After the death of Luther, the German church forged a statement of faith that outlined the distinctives of the Lutheran Church. The Book of Concord or Concordia (1577) was and is the standard statement of faith for all Lutheran churches even today. It confirms the monergistic view as Luther had so carefully expounded in his writings and debate with Erasmus. An interesting website and intro can be found at: http://bookofconcord.org/intro.php.
In ‘Article II – Free Will’, the Book of Concord declares this:
…Man of himself, or from his natural powers, cannot contribute anything or help to his conversion, and that conversion is not only in part, but altogether an operation, gift and present and work of the Holy Ghost alone, who accomplishes and effects it by His virtue and power, through the Word, in the understanding [of the] heart and will of man.
In contrast, the Roman Catholic Church, previously at the Council of Trent, convened by Pope Paul III in response to the challenge and growth of the Reformation, meeting over 18 years (1545-1563) had reaffirmed their commitment to the semi-Pelagian view that man’s free will was not lost and destroyed in the Fall of Adam. In the 5th canon of the 6th session of the Council of Trent we find an anathema (a condemnation):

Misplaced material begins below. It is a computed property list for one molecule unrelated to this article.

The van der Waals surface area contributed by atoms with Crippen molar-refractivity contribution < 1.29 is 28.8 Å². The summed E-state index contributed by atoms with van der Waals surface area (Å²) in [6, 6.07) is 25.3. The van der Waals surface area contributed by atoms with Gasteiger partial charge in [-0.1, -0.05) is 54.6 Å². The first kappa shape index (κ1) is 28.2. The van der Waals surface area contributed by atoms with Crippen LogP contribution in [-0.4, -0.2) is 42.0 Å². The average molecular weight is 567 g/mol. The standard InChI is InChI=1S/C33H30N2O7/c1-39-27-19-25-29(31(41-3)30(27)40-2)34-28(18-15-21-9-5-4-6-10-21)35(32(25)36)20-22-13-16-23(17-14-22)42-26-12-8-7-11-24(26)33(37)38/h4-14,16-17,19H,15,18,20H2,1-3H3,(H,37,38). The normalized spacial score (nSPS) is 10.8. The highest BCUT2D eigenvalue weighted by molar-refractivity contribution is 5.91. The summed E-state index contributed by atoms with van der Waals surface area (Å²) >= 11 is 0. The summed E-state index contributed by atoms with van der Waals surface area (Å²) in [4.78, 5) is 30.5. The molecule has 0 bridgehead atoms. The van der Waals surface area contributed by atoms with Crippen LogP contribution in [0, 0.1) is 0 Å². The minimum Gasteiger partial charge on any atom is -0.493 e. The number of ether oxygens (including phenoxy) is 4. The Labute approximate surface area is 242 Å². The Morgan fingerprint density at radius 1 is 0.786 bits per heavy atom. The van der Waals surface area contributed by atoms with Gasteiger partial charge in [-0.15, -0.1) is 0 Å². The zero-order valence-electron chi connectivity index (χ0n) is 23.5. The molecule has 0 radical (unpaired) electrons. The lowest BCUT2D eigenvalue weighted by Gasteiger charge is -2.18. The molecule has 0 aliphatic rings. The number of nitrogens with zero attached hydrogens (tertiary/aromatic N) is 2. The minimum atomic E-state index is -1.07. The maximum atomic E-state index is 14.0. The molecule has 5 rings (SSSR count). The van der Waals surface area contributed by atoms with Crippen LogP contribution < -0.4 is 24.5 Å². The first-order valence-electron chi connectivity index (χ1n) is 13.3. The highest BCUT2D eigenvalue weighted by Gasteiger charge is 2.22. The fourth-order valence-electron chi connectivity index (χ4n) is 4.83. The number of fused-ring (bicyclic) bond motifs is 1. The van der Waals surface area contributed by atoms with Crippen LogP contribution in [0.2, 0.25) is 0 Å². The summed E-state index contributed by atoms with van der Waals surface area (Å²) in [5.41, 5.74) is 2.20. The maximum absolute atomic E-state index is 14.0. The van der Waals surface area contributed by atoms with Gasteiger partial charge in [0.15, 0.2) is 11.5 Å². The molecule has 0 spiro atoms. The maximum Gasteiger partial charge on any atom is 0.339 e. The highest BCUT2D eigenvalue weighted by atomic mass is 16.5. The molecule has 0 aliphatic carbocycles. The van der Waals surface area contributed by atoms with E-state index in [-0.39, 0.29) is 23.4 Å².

If anyone says that after the sin of Adam, man’s free will was lost and destroyed…let him be anathema.
We’ve got a dilemma, haven’t we? The Reformation marched on however. The decisively monergistic creeds that flowed out of the Reformation can be seen as follows:
1561 – The Belgic Confession
1563 – The Heidelberg Catechism
1563 – The 39 Articles of the Church of England
1577 – The Formula of Concord (Book of Concord)
1647 – The Westminster Confession of Faith
1689 – The Baptist Confession of 1689.
Luther’s statement is instructive: “If any man doth ascribe aught of salvation, even the very least, to the free will of man, he knoweth nothing of grace, and he hath not learnt Jesus Christ aright.”
What we will see, is that the controversy didn’t end with Luther and Erasmus. The next characters in this story are Calvin and Arminius, and to them we must turn.
Vaya con Dios mis hijas,
Dear ol’ Dad